37 Lecture 3#37 Ethernet Switches  cut-through switching: frame forwarded from input to output port without awaiting for assembly of entire frame m slight reduction in latency  combinations of shared/dedicated, 10/100/1000 Mbps interfaces

38 Lecture 3#38 Ethernet Switches (more) Dedicated Shared

39 Lecture 3#39 Optional: Wireless LAN and PPP

40 Lecture 3#40 IEEE 802.11 Wireless LAN  wireless LANs: untethered (often mobile) networking  IEEE 802.11 standard: m MAC protocol m unlicensed frequency spectrum: 900Mhz, 2.4Ghz  Basic Service Set (BSS) (a.k.a. “cell”) contains: m wireless hosts m access point (AP): base station  BSS’s combined to form distribution system (DS)

41 Lecture 3#41 Ad Hoc Networks  Ad hoc network: IEEE 802.11 stations can dynamically form network without AP  Applications: m “laptop” meeting in conference room, car m interconnection of “personal” devices m battlefield  IETF MANET (Mobile Ad hoc Networks) working group

42 Lecture 3#42 IEEE 802.11 MAC Protocol: CSMA/CA 802.11 CSMA: sender - if sense channel idle for DISF sec. then transmit entire frame (no collision detection) -if sense channel busy then binary backoff 802.11 CSMA receiver: if received OK return ACK after SIFS Why?

43 Lecture 3#43 IEEE 802.11 MAC Protocol 802.11 CSMA Protocol: others  NAV: Network Allocation Vector  802.11 frame has transmission time field  others (hearing data) defer access for NAV time units

44 Lecture 3#44 Hidden Terminal effect  hidden terminals: A, C cannot hear each other m obstacles, signal attenuation m collisions at B  goal: avoid collisions at B  CSMA/CA: CSMA with Collision Avoidance

45 Lecture 3#45 Collision Avoidance: RTS-CTS exchange  CSMA/CA: explicit channel reservation m sender: send short RTS: request to send m receiver: reply with short CTS: clear to send  CTS reserves channel for sender, notifying (possibly hidden) stations  avoid hidden station collisions

46 Lecture 3#46 Collision Avoidance: RTS-CTS exchange  RTS and CTS short: m collisions less likely, of shorter duration m end result similar to collision detection  IEEE 802.11 allows: m CSMA m CSMA/CA: reservations m polling from AP

47 Lecture 3#47 Point to Point Data Link Control  one sender, one receiver, one link: easier than broadcast link: m no Media Access Control m no need for explicit MAC addressing m e.g., dialup link, ISDN line  popular point-to-point DLC protocols: m PPP (point-to-point protocol) m HDLC: High level data link control (Data link used to be considered “high layer” in protocol stack!)

48 Lecture 3#48 PPP Design Requirements [RFC 1557]  packet framing: encapsulation of network-layer datagram in data link frame m carry network layer data of any network layer protocol (not just IP) at same time m ability to demultiplex upwards  bit transparency: must carry any bit pattern in the data field  error detection (no correction)  connection livenes: detect, signal link failure to network layer  network layer address negotiation: endpoint can learn/configure each other’s network address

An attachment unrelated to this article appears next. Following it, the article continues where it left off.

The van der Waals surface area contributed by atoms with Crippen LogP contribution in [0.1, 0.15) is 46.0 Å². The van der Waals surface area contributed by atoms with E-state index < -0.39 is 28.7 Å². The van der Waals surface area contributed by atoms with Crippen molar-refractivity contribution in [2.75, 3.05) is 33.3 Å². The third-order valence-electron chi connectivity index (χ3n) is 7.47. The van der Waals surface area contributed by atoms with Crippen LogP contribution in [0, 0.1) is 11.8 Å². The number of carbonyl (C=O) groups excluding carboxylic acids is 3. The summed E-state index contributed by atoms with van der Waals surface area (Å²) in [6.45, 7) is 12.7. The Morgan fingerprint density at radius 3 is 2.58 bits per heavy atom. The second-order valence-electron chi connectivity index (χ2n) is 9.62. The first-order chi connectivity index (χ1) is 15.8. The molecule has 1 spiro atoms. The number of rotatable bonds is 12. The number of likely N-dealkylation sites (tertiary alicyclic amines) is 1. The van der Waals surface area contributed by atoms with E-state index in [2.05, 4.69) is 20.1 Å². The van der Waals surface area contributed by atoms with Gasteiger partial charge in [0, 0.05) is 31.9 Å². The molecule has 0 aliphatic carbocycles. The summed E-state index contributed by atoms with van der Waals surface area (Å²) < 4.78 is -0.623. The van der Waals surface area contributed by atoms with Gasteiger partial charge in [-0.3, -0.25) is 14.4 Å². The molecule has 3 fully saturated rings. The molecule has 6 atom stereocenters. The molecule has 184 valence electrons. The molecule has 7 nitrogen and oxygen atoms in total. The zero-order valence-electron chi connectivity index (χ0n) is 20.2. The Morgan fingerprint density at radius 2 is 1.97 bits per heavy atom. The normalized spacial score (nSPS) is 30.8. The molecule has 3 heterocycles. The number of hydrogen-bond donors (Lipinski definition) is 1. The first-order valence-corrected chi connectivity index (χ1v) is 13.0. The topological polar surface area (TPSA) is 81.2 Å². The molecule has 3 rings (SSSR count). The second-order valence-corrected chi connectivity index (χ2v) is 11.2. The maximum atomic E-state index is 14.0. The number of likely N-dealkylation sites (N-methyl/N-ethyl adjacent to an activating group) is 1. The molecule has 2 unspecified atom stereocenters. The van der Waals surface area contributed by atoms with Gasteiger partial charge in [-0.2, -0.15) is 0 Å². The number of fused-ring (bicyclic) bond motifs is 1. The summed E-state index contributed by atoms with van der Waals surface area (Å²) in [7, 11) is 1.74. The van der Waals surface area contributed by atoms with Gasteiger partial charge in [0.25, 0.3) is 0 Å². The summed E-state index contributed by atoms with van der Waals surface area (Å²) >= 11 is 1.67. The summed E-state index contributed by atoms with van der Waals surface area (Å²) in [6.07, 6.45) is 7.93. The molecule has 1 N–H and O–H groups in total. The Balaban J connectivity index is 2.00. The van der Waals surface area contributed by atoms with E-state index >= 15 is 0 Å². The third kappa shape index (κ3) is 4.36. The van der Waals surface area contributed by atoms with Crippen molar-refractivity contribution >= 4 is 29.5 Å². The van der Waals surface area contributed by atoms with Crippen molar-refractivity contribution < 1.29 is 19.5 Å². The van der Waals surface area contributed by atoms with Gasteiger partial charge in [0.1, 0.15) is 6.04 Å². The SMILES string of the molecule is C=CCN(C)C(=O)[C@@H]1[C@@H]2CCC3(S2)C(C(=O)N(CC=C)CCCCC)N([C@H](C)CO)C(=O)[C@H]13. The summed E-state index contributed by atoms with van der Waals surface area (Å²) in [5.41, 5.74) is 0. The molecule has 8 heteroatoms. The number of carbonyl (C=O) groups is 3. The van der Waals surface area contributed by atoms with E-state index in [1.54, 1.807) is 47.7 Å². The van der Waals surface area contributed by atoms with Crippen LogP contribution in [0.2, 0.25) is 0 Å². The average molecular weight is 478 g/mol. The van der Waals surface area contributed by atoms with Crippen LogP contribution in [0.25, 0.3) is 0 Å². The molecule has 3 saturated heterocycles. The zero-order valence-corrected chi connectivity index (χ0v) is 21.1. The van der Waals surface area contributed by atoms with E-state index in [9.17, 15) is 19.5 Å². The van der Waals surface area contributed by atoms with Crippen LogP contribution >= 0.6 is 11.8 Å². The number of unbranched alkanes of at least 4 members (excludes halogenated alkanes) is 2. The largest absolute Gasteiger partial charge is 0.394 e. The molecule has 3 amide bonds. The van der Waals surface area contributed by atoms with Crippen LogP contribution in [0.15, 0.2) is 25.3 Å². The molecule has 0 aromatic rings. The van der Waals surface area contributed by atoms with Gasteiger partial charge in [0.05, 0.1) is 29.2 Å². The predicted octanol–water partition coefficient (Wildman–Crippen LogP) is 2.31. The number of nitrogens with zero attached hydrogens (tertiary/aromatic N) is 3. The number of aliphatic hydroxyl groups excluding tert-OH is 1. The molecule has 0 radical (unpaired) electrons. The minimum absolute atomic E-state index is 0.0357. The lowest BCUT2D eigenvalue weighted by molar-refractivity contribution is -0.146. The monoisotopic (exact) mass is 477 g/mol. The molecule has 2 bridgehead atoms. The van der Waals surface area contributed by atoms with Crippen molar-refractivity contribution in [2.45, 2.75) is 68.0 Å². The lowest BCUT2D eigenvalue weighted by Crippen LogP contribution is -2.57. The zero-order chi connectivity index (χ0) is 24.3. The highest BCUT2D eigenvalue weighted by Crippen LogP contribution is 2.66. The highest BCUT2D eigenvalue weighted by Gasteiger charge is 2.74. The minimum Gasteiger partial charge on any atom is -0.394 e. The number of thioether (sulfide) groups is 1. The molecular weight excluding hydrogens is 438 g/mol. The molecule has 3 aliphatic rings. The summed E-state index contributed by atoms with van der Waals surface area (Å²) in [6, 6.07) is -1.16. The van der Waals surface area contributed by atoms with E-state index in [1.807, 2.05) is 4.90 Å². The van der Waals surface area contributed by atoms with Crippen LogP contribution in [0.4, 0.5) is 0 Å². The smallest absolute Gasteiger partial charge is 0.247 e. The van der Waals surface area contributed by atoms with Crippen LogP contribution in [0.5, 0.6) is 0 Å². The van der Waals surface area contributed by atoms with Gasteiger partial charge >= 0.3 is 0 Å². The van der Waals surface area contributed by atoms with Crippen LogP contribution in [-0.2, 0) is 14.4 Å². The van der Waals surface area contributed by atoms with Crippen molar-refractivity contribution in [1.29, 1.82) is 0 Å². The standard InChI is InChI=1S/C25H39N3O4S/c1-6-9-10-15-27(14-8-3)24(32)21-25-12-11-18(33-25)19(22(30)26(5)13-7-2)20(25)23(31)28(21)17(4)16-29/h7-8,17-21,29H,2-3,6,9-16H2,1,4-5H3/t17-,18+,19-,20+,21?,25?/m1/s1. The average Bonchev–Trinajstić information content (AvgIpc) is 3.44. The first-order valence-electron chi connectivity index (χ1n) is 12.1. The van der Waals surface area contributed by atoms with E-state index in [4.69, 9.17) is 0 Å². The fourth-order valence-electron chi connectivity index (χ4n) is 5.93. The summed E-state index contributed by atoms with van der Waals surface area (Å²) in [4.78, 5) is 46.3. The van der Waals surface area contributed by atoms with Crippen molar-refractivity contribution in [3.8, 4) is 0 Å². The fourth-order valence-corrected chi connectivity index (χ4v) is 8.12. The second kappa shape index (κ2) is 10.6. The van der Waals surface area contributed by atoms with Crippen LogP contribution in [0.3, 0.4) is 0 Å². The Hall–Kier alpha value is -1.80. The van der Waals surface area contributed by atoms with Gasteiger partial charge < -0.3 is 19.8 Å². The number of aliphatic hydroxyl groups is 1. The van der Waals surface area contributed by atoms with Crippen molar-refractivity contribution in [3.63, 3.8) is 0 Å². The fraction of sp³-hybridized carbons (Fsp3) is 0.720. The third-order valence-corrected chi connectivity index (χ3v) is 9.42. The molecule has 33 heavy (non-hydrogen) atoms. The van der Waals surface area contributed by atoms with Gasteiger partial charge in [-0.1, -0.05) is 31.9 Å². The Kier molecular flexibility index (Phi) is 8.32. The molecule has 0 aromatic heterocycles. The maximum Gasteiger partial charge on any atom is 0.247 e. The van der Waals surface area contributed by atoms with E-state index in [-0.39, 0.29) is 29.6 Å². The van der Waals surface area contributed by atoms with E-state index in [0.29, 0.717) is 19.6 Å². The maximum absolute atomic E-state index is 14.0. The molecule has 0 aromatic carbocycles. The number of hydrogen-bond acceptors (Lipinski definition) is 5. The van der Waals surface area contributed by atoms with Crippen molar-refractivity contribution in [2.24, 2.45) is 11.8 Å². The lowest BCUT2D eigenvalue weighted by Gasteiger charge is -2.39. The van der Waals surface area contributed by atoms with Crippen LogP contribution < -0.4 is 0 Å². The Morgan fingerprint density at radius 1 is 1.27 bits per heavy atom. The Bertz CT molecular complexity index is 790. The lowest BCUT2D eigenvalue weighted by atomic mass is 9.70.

49 Lecture 3#49 PPP non-requirements  no error correction/recovery  no flow control  out of order delivery OK  no need to support multipoint links (e.g., polling) Error recovery, flow control, data re-ordering all relegated to higher layers!!!

50 Lecture 3#50 PPP Data Frame  Flag: delimiter (framing)  Address: does nothing (only one option)  Control: does nothing; in the future possible multiple control fields  Protocol: upper layer protocol to which frame delivered (eg, PPP-LCP, IP, IPCP, etc)

51 Lecture 3#51 PPP Data Frame  info: upper layer data being carried  check: cyclic redundancy check (CRC) for error detection

52 Lecture 3#52 Byte Stuffing  “data transparency” requirement: data field must be allowed to include flag pattern m Q: is received data or flag?  Sender: adds (“stuffs”) extra byte before each or data byte  Receiver: m Receive 01111101 discard the byte, Next byte is data m Receive 01111110: flag byte

53 Lecture 3#53 Byte Stuffing flag byte pattern in data to send flag byte pattern plus stuffed byte in transmitted data

54 Lecture 3#54 PPP Data Control Protocol Before exchanging network- layer data, data link peers must  configure PPP link (max. frame length, authentication)  learn/configure network layer information m for IP: carry IP Control Protocol (IPCP) msgs (protocol field: 8021) to configure/learn IP address

55 Lecture 3#55 Data Link: Summary  principles behind data link layer services: m error detection, correction m sharing a broadcast channel: multiple access m link layer addressing, ARP  various link layer technologies m Ethernet m hubs, bridges, switches m IEEE 802.11 LANs m PPP  Chapter 5 Kurose and Ross

56 Lecture 3#56 Configuration Messages: BPDU